The greatest sense of discord between and among participants' actions, perceptions, and speech was the manner in which they perceived that the counseling profession promoted

altruism as a required trait or action among counselors. Eight participants stated that the counseling profession was very altruistic, whereas four others believed that the profession was not altruistic enough. This perception is illustrated by Participant S in her description of her dismay with the profession's lack of an altruistic tendency. She remarked,
   Well ... [long pause] I don't hear therapists ... contributing
   at a community level. I ... I think that's very limited....
   Secondly, I don't hear many therapists having a very mindful
   practice around pro bone clients. Thirdly, I hear a lot of
   people in my profession ... which pains me actually to be
   very oriented around private pay, because they don't want to
   ... do billing for insurance.


In contrast, Participant F believed that the counseling profession was more altruistic. Speaking of counselor educators, she said,
   Most of my colleagues are very professionally and personally
   altruistic. For example, one of my colleagues does tremendous
   research and service related to suicide and suicide prevention
   and has grants, does presentations all over the state, all over
   this region of the country in suicide gatekeeper training, collects
   money in terms of organizing walks, teams for walking
   to raise money for suicide prevention and awareness.... I
   mean, she is altruism from start to finish.

Covert Values and Attitudes

Participants repeatedly expressed covert values and attitudes within the counseling profession. Covert values were those unique rules that members of the counseling profession (educators, supervisors, peers) presented and promoted yet were not prominently communicated in the professional literature. A covert attitude may represent a meaningful or superficial belief or behavior that was not widely documented or researched.

Five participants noted covert values and attitudes related to counselors' altruism because they believed that counselors make a quiet difference in the lives of clients and should not be grandiose about their successes. Participant S spoke to this covert expectation:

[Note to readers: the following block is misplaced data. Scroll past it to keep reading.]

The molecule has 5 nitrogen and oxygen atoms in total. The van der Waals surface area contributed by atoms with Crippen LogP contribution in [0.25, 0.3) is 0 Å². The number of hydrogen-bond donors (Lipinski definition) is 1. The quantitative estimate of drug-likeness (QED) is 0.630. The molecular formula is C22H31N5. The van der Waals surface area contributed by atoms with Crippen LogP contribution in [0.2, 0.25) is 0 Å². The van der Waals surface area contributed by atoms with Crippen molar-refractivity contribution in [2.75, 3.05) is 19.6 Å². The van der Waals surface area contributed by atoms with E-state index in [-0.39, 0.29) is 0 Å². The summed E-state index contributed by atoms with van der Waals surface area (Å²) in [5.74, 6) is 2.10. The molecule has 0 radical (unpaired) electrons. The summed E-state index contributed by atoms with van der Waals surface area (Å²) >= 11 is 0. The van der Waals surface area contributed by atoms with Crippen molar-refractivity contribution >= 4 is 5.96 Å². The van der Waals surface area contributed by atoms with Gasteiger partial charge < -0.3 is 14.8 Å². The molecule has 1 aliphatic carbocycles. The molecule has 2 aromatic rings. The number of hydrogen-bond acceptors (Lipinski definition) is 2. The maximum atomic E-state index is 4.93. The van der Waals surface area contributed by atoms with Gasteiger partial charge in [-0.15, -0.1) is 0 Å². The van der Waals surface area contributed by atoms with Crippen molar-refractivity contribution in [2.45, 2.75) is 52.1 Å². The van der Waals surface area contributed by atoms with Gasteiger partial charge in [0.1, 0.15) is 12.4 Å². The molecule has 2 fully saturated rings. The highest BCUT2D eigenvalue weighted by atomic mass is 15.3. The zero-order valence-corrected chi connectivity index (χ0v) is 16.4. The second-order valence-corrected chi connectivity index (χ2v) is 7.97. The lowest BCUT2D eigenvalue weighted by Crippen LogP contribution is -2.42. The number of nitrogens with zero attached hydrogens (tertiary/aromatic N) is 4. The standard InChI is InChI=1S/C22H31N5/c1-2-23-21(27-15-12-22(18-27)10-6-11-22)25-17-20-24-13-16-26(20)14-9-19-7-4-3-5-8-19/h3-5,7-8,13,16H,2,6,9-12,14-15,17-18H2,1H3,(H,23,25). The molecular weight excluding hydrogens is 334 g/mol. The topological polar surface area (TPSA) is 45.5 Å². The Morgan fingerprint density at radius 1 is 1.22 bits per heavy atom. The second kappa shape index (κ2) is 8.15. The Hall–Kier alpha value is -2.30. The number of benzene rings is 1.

You know, I think that people in our profession do ... not have
   much grandiosity. You know, we're silent in our successes
   ... because of confidentiality, which, of course, is by nature
   part of the work, we don't get to ... celebrate in a big way
   about the work. You know, like, we did this, or this, or this ...
   maybe with a family or individual. But it's quiet ... it's quiet.

A Richer View of Self-Interest

Participants frequently expressed a richer view of self-interest (i.e., helping myself allows me to help others) as opposed to narrow vision of self-interest (i.e., helping myself is a purely selfish endeavor). Participants who proudly accepted their self-interest voiced that they did not appreciate many of their professional colleagues' misunderstanding of what appropriate self-interest meant. A richer view of self-interest meant expanding the concept beyond what some may define as meeting one's own needs (e.g., a focus on wellness).

Fifteen participants described how an adherence to their health and wellness was an appropriate use of their self-interest. Participant Z reported on the passion she puts into teaching appropriate boundaries and wellness. She described,
   I think I work hard and train students in ethics and related
   course work on good self-care ... and taking time to instill in